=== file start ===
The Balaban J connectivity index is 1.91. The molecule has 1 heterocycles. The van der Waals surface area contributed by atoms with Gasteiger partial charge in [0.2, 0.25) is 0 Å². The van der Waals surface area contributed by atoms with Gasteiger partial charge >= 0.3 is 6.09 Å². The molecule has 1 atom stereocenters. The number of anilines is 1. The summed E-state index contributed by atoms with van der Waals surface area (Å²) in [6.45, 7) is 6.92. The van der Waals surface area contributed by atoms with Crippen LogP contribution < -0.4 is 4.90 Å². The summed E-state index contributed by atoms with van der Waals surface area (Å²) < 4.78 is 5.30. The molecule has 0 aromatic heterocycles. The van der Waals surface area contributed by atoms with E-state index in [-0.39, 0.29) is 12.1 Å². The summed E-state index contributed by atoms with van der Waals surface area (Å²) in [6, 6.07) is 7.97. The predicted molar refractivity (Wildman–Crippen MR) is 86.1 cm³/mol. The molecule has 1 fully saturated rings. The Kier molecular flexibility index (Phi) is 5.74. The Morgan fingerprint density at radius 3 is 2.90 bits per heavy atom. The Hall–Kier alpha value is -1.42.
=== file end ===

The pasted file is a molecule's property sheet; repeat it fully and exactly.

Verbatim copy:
The Balaban J connectivity index is 1.91. The molecule has 1 heterocycles. The van der Waals surface area contributed by atoms with Gasteiger partial charge in [0.2, 0.25) is 0 Å². The van der Waals surface area contributed by atoms with Gasteiger partial charge >= 0.3 is 6.09 Å². The molecule has 1 atom stereocenters. The number of anilines is 1. The summed E-state index contributed by atoms with van der Waals surface area (Å²) in [6.45, 7) is 6.92. The van der Waals surface area contributed by atoms with Crippen LogP contribution < -0.4 is 4.90 Å². The summed E-state index contributed by atoms with van der Waals surface area (Å²) < 4.78 is 5.30. The molecule has 0 aromatic heterocycles. The van der Waals surface area contributed by atoms with E-state index in [-0.39, 0.29) is 12.1 Å². The summed E-state index contributed by atoms with van der Waals surface area (Å²) in [6, 6.07) is 7.97. The predicted molar refractivity (Wildman–Crippen MR) is 86.1 cm³/mol. The molecule has 1 fully saturated rings. The Kier molecular flexibility index (Phi) is 5.74. The Morgan fingerprint density at radius 3 is 2.90 bits per heavy atom. The Hall–Kier alpha value is -1.42.